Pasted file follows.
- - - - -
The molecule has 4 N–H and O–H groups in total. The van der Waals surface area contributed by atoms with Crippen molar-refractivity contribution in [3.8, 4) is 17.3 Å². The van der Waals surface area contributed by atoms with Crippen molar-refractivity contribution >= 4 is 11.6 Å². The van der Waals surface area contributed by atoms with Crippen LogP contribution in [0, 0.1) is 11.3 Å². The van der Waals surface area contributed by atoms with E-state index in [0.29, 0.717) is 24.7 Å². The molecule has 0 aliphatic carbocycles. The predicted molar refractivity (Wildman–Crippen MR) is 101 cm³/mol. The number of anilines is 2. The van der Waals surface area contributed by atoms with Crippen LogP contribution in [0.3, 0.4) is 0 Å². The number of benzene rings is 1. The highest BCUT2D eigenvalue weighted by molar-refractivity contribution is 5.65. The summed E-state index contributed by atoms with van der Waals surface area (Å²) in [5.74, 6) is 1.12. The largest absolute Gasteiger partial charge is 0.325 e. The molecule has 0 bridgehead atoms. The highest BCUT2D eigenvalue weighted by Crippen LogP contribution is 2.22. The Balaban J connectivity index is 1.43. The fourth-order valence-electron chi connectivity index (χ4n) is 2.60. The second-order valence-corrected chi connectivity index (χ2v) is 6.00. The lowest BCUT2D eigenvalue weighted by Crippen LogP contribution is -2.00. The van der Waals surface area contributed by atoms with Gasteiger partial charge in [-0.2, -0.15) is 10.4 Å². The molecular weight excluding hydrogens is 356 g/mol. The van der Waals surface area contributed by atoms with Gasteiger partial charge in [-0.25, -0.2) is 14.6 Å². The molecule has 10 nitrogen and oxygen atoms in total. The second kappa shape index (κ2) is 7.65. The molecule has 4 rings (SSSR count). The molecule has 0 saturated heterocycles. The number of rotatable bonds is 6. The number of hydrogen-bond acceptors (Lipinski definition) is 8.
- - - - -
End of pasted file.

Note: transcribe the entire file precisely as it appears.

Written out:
The molecule has 4 N–H and O–H groups in total. The van der Waals surface area contributed by atoms with Crippen molar-refractivity contribution in [3.8, 4) is 17.3 Å². The van der Waals surface area contributed by atoms with Crippen molar-refractivity contribution >= 4 is 11.6 Å². The van der Waals surface area contributed by atoms with Crippen LogP contribution in [0, 0.1) is 11.3 Å². The van der Waals surface area contributed by atoms with E-state index in [0.29, 0.717) is 24.7 Å². The molecule has 0 aliphatic carbocycles. The predicted molar refractivity (Wildman–Crippen MR) is 101 cm³/mol. The number of anilines is 2. The van der Waals surface area contributed by atoms with Crippen LogP contribution in [0.3, 0.4) is 0 Å². The number of benzene rings is 1. The highest BCUT2D eigenvalue weighted by molar-refractivity contribution is 5.65. The summed E-state index contributed by atoms with van der Waals surface area (Å²) in [5.74, 6) is 1.12. The largest absolute Gasteiger partial charge is 0.325 e. The molecule has 0 bridgehead atoms. The highest BCUT2D eigenvalue weighted by Crippen LogP contribution is 2.22. The Balaban J connectivity index is 1.43. The fourth-order valence-electron chi connectivity index (χ4n) is 2.60. The second-order valence-corrected chi connectivity index (χ2v) is 6.00. The lowest BCUT2D eigenvalue weighted by Crippen LogP contribution is -2.00. The van der Waals surface area contributed by atoms with Gasteiger partial charge in [-0.2, -0.15) is 10.4 Å². The molecular weight excluding hydrogens is 356 g/mol. The van der Waals surface area contributed by atoms with Gasteiger partial charge in [-0.25, -0.2) is 14.6 Å². The molecule has 10 nitrogen and oxygen atoms in total. The second kappa shape index (κ2) is 7.65. The molecule has 4 rings (SSSR count). The molecule has 0 saturated heterocycles. The number of rotatable bonds is 6. The number of hydrogen-bond acceptors (Lipinski definition) is 8.